Someone with an anxious attachment may feel like their relationship is in peril and feel the need to frequently check in to make sure everything is “okay” with the other person. They may be overly accommodating for the sake of minimizing conflict and preserving the relationship. When faced with conflict, someone with an anxious attachment might focus on trying not to say the “wrong” thing and will worry that the conflict will result in that relationship ending. For someone with an anxious attachment style, it can often feel like rejection or abandonment is just one conflict away.

Someone with an avoidant attachment is quick to withdraw from the relationship at the first sign of conflict and may label someone who is trying to address an issue with them as “needy” or “pushy.” A person with this attachment style might tell themselves, “I didn’t really care that much for them, and I’m better off without them anyway” as a way to preemptively deal with rejection that might result from the conflict. Someone with an avoidant attachment also fears rejection and abandonment, but tries to deal with this fear by pushing the other person away.

When you feel like the security of your relationship is threatened, you will most likely fall back on your typical attachment style response. Being aware of your “go-to” response can help you choose the response that will promote a successful resolution of the conflict instead of feeling like you are on autopilot when you respond. Your fear might try to convince you to overreact because you may feel like your relationship is being threatened. But in most cases, the conflict can be resolved and doesn’t necessarily spell an end to your relationship, whether that is a friendship, a romantic relationship, or working relationship.

Healthy resolution of conflict

In order to promote a healthy resolution of a conflict, it can be helpful to incorporate some of these practical suggestions to help you respond in a growth-focused way rather than a fear-based way:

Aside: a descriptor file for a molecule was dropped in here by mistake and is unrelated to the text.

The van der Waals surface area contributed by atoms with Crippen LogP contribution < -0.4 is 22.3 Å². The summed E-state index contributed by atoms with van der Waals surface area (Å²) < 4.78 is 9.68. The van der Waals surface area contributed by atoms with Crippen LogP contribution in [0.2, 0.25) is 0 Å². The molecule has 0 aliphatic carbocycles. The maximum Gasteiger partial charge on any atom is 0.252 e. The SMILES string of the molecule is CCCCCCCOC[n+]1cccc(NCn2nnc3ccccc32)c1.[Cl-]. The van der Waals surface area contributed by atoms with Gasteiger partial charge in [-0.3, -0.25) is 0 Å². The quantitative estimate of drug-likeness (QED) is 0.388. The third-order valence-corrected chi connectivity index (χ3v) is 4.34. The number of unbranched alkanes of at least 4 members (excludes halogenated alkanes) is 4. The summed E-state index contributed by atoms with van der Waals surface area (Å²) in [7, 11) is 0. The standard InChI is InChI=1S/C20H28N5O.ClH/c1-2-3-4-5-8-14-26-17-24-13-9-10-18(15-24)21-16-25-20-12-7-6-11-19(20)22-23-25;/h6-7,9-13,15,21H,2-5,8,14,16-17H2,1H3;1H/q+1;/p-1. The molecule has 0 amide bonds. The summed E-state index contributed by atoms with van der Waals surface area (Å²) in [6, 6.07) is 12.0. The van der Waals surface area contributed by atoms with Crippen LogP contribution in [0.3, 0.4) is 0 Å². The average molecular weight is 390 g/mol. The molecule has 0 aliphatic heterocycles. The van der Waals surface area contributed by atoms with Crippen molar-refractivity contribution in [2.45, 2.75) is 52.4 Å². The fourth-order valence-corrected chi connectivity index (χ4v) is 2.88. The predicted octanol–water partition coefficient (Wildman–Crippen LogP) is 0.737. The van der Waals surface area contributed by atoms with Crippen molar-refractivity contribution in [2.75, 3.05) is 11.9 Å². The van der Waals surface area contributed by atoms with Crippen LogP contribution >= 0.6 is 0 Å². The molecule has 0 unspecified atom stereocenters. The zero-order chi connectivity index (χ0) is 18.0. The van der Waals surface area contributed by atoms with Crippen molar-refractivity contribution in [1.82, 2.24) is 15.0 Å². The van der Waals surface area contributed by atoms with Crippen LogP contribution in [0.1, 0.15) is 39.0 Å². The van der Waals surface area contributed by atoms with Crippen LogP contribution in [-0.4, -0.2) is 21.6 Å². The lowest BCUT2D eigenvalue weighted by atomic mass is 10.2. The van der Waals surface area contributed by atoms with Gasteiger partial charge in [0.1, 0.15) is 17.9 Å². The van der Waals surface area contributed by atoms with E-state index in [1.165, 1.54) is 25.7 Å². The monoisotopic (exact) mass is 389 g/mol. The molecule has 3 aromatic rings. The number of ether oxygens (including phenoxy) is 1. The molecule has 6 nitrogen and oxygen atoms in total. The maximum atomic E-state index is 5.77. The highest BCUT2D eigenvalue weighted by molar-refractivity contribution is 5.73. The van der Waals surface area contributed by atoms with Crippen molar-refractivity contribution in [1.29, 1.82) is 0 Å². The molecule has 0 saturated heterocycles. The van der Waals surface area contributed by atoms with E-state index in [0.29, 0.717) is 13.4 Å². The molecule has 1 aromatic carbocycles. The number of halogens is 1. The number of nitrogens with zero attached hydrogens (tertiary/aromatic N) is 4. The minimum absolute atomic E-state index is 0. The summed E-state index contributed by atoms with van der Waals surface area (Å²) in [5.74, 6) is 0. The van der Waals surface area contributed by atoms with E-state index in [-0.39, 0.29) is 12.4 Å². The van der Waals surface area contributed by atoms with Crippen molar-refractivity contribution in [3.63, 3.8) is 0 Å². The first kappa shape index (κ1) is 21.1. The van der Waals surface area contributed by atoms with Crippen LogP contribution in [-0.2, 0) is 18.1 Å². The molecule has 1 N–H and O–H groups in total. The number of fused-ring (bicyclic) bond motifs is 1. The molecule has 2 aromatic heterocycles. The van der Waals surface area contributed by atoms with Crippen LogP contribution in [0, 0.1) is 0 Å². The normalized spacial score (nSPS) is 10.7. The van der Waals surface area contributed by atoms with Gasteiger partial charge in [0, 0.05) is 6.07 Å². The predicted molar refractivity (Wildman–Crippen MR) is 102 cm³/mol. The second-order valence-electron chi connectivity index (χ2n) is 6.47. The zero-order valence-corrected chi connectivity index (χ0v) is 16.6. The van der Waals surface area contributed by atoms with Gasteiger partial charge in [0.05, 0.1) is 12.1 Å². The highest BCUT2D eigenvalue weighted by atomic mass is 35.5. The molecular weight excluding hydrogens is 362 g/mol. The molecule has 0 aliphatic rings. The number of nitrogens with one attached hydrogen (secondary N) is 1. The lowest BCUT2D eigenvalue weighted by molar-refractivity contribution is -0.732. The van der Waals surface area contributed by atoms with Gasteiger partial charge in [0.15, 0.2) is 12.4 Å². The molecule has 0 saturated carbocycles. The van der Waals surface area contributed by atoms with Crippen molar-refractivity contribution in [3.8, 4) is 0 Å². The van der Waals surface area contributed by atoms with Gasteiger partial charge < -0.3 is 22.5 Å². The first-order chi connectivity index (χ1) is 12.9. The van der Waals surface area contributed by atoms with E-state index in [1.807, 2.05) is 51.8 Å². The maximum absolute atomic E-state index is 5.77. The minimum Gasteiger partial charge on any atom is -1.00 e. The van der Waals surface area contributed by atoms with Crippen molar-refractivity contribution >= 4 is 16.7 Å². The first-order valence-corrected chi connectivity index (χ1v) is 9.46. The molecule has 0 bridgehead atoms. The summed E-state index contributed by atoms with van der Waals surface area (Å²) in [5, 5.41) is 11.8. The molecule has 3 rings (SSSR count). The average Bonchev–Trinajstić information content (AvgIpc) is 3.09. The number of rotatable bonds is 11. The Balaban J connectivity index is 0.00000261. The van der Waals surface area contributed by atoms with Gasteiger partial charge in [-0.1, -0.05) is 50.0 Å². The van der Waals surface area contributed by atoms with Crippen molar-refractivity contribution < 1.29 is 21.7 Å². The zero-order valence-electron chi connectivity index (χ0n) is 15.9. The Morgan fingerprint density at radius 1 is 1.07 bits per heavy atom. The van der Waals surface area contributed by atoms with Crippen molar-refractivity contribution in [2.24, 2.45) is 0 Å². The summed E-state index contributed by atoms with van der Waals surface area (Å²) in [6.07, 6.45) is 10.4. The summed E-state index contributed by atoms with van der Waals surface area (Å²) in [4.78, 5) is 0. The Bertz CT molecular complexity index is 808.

If you feel overwhelmed by your emotions (this can happen no matter what your attachment style is):

Instead of running on autopilot in a conflict and responding in whatever way comes to mind in the heat of the moment, try fostering an awareness of your emotions and what they are telling you to do. Ask yourself if your emotions are going to help you resolve the conflict in a way that respects the type of relationship you have with that person. Name-calling, bringing up past hurts, or being defensive may all feel “good” in the moment, but they rarely promote a healthy resolution to conflict. Instead, being mindful of the consequences of your actions can help you actively choose what you want to say and how.

If you find yourself shutting down and wanting to run in the other direction (common with the avoidant attachment style):

Instead of going silent or pushing the other person away, try sharing with the other person your perspective and why it bothers you, and offer a compromise. As tempting as it might be to just cut your losses and abandon the relationship altogether so that you don’t have to “deal with it,” the other person just might be open to hearing what you have to say and discussing a compromise. Try it and you might be pleasantly surprised!

If you find yourself worried that the other person is going to blame you or end the relationship (common with an anxious attachment style):

Instead of lashing out when you are upset at another person or are afraid they are distancing themselves from you, try to give yourself a “time-out” and step away to clearly identify what is going on for you once your emotions aren’t as strong. Then ask yourself how you can communicate this in a calm and clear way where the other person is most likely able to really listen and understand what you are saying.

If you find yourself afraid to give the other person space to cool down or think about things (common with an anxious attachment style):

Instead of trying to figure it all out right now, try to remind yourself that resolving a conflict often takes time and happens in stages. Very rarely are individuals able to resolve conflict in one sitting. Be patient, and, as long as each person is willing to do the personal work needed, you may well be able to resolve the conflict in a way you are both satisfied with. Taking the time to understand each others’ perspectives, explore options for compromise, and decide on the best option is truly worth it.